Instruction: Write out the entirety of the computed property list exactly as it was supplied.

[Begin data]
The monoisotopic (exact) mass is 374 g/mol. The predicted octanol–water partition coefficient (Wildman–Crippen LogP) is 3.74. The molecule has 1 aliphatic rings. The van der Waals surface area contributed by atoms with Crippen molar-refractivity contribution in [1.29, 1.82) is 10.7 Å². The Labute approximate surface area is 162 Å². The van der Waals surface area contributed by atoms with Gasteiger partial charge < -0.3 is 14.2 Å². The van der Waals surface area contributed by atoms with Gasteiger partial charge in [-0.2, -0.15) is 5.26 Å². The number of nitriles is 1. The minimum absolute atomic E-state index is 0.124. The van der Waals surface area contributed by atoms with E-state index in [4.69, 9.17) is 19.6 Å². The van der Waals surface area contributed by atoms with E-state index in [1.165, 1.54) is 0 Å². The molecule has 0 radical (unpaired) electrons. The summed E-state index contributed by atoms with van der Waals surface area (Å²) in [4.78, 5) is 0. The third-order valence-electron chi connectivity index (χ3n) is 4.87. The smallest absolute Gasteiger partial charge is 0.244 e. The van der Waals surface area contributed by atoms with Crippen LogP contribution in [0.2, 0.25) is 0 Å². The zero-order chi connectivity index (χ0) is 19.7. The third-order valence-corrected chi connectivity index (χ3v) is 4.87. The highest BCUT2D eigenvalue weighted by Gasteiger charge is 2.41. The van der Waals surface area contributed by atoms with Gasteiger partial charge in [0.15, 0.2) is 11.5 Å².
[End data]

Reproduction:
The monoisotopic (exact) mass is 374 g/mol. The predicted octanol–water partition coefficient (Wildman–Crippen LogP) is 3.74. The molecule has 1 aliphatic rings. The van der Waals surface area contributed by atoms with Crippen molar-refractivity contribution in [1.29, 1.82) is 10.7 Å². The Labute approximate surface area is 162 Å². The van der Waals surface area contributed by atoms with Gasteiger partial charge < -0.3 is 14.2 Å². The van der Waals surface area contributed by atoms with Gasteiger partial charge in [-0.2, -0.15) is 5.26 Å². The number of nitriles is 1. The minimum absolute atomic E-state index is 0.124. The van der Waals surface area contributed by atoms with E-state index in [4.69, 9.17) is 19.6 Å². The van der Waals surface area contributed by atoms with E-state index in [1.165, 1.54) is 0 Å². The molecule has 0 radical (unpaired) electrons. The summed E-state index contributed by atoms with van der Waals surface area (Å²) in [4.78, 5) is 0. The third-order valence-electron chi connectivity index (χ3n) is 4.87. The smallest absolute Gasteiger partial charge is 0.244 e. The van der Waals surface area contributed by atoms with Crippen LogP contribution in [0.2, 0.25) is 0 Å². The zero-order chi connectivity index (χ0) is 19.7. The third-order valence-corrected chi connectivity index (χ3v) is 4.87. The highest BCUT2D eigenvalue weighted by Gasteiger charge is 2.41. The van der Waals surface area contributed by atoms with Gasteiger partial charge in [0.15, 0.2) is 11.5 Å².